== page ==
Jordan Gregoria shot a 5-over 77 with four birdies — three on the back nine — to keep Alexandria in contention.

The Valley Cubs also counted a 91 from Courtney Randle and had 93s from Katie Roberts and Jessica Howard. Muscle Shoals counted two 82s and an 84 on a course it has local knowledge.

Alexandria got off to a slow start, playing the front nine in 30 over, but recovered well on the back to close on the leaders. Gregoria, currently fourth individually, played the back in 1 over.

“I knew I could pull it together on the back, because the back just plays easier and I knew it was an easier opportunity for me to come back and make up what I did wrong on the front,” she said. “Everyone, even in my group, we all played better on the back.”

Gregoria and Alexandria coach Brenard Howard are confident the Valley Cubs can make a run today.

“I think we can make up the difference,” said Howard, who is guiding the team through its last state finals before retiring.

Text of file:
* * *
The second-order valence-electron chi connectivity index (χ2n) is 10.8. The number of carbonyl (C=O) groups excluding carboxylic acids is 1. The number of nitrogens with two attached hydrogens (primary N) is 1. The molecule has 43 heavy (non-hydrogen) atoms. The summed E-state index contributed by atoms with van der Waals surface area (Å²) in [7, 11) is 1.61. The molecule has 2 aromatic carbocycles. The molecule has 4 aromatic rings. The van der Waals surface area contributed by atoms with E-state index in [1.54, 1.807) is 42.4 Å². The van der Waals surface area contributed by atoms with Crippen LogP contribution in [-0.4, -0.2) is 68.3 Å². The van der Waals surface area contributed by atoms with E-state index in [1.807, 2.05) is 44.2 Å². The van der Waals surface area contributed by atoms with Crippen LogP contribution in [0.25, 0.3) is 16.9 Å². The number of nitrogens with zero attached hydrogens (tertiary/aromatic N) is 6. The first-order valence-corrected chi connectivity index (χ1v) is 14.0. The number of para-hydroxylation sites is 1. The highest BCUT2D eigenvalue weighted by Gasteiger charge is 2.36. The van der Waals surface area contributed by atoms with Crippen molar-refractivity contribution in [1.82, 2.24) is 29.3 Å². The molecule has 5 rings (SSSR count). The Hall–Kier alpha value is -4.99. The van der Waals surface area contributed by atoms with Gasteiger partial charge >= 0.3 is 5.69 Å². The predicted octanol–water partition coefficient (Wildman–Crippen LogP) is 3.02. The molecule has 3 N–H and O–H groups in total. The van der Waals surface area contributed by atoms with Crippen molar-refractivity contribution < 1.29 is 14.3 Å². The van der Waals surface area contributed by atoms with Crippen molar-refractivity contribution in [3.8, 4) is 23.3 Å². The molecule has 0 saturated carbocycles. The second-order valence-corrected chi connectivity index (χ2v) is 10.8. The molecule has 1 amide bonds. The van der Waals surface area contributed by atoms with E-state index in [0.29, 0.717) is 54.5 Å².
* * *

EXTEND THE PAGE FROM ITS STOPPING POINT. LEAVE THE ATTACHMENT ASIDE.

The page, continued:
Individuals

Alexandria teammates Dalton Chandler and Cole McNeal shot 80 and 83, respectively, on Fighting Joe and both are in the top 20 in Class 4A boys.

Chandler, the Calhoun County champion and substate medalist, had three birdies in his round. He was 1 under with two birdies through five holes, then lost seven shots to par on two of the next three holes.

After that he lost confidence in his driver and played less aggressively the rest of the round.

“I could never get anything going after that,” he said. “I didn’t play badly — except for two holes. I just could never get that streak going.”

McNeal won’t have that problem with his driver today. He doesn’t have one.

After hitting three balls off the tee on the par-5 12th — one he thought he lost and two he hit out-of-bounds — he snapped his Ping driver over his right knee. The action injured his right thumb and left a piece of the shaft embedded in his upper thigh. He’ll play the round today with a 3-wood.

“I can’t tell myself to put it down and not to hit it, so I put it over my leg just so I couldn’t pick it back up,” the long-hitting left-hander said of his driver. “I was making good swings with all my clubs, but the driver was killing me. I had to do it or I would keep hitting it. There’s no way I can hit good shots with it with the flex it has. It’s just way too light.”

Meanwhile, Cleburne County’s Hayden Crowe, playing alongside Chandler, shot 97 in 4A boys and Piedmont’s Hunter Pike shot 86 in 3A boys.

Al Muskewitz covers Jacksonville State sports for The Anniston Star. He can be reached at 256-235-3577.